Tuesday, May 11, 2010

Testing the Untestable code using PowerMock (Mockito api)

Taking inspiration from this excellent post by Johan Haleby, today I am going to jump a few gears and show you the real power of PowerMocks.  I will show you how can we write good unit-tests to test the untestable code!

We will continue the How-To series using PowerMocks (Mockito api) but today lets look at something more complicated.

You must be thinking, if the code is untestable then how can we write unit-tests?  But, that my friend is the real power of PowerMocks, we can write unit-tests for testing untestable code as well!

So What are we testing today.

Code to Test:

The code example is taken from one of the code samples of JMockit unit-testing framework (which by the way is another powerful unit-testing framework).  At first glance the code might not look as complicated, but make a note of the following points and then think how will you ever write a unit-test for doBusinessOperationXyz method?

  • The ServiceA class is final
  • It invokes a static method on Database class called find which returns a list
  • It then creates a new instance of ServiceB class and invokes computeTotal method, passing it items retrieved from Database.find call
  • ServiceB class is final as well
  • Invokes another static method on Database class called save, passing it the EntityX instance

Wow! it seems like a really tough class to test.  Lets move ahead and write some good unit-tests to test the above code!

How will we test it - How do they do it!:

You will be surprised to know that, we could write multiple unit-tests for the above code depending on what exactly we want to test!  How awesome!

Test Requirement 1:

Lets say we want to test that, the ServiceB was invoked to compute total.

Test Code:

As usual we have to annotate the TestCase with @RunWith annotation (go here know more on why we have to do so).

We can verify that computeTotal method was invoked on ServiceB instance via a mocked ServiceB object. But if you think about this for a moment, how can we do that?  Because ServiceA's doBusinessOperationXyz is actually instantiating ServiceB.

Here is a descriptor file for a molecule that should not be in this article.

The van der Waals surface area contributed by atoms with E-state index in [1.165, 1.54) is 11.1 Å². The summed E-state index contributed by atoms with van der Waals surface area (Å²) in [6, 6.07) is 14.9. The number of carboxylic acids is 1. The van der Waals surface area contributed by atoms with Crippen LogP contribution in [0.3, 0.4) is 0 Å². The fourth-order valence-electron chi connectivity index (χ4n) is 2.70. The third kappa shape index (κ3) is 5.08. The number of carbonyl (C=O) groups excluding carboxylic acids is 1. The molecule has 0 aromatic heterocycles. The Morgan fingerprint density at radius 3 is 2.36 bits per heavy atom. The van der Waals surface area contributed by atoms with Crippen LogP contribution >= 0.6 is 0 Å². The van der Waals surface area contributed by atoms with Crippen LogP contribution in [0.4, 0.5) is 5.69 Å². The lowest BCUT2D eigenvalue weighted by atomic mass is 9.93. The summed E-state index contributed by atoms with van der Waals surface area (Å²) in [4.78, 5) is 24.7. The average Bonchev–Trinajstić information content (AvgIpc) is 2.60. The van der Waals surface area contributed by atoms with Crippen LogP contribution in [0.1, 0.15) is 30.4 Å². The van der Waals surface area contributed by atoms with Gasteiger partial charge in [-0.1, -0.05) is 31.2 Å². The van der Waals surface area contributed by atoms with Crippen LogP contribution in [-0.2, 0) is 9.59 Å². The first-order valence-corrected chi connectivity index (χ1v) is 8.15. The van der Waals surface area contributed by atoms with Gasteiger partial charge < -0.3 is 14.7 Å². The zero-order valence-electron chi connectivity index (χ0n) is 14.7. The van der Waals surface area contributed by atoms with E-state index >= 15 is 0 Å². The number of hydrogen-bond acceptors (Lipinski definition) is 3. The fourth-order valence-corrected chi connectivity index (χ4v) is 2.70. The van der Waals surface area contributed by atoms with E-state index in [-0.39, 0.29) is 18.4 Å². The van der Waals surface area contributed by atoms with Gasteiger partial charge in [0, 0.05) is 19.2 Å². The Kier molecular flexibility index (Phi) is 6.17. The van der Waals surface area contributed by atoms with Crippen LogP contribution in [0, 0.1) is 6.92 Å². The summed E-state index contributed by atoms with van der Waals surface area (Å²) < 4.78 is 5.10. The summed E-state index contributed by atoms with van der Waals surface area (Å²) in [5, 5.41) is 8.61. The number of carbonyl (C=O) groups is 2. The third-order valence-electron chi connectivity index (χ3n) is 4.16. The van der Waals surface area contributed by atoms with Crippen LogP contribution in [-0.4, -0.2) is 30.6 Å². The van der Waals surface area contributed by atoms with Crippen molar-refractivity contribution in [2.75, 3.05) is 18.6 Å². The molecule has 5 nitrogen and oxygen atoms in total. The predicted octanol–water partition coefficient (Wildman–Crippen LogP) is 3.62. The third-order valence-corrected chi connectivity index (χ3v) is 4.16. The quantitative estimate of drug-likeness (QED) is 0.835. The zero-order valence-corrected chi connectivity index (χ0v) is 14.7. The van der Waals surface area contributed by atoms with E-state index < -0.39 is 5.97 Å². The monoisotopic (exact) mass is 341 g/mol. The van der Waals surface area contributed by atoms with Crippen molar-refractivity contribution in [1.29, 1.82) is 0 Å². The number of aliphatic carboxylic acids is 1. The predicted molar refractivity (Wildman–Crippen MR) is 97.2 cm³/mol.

How can we suppress this behavior and inject our mocked ServiceB object?  Simple! via byte-code manipulation of ServiceA class :)

No no, don't worry, we don't have to do byte-code manipulation on our own, PowerMocks does that for us.  All we need to tell PowerMocks is for which classes we want to perform byte-code manipulation using the @PrepareForTest annotation (go here to know more about @PrepareForTest annotation).

Another point is we want to mock static methods in Database class as well.  Hence we have to use @PrepareForTest annotation for Database class as well.

And finally, note that since we want to mock ServiceB class, which is a final class we have to use @PrepareForTest annotation for ServiceB class as well.

Enough fluff, show me the stuff!

The unit-test code looks like this

Thats all folks!  We have successfully tested the Untestable code for our first requirement

Thats all folks!  We have successfully tested the Untestable code for our first requirement

Test Requirement 2:

Lets say we want to test that, the Database was used to save EntityX.

Test Code:

Now that you have read the post so far, this one must look straightforward to you!

The test-case looks like

Thats it!

Test Requirement 3:

Database find was invoked to get the list of EntityY

Test Code:

The test-case looks a lot similar to the previous example

I promise its not much after this.

Test Requirement 4:

Should verify that EntityY list returned from Database.find was used to computeTotal

Test Code:

This is the final one.

Test Requirement 5:

Should verify that computed total was set on EntityX instance

Test code:

Done!  Its pretty evident from the above examples that testing the Untestable code is pretty easy using PowerMocks (Mockito api)

Feedback, questions and comments are welcome as usual!
Have some Fun!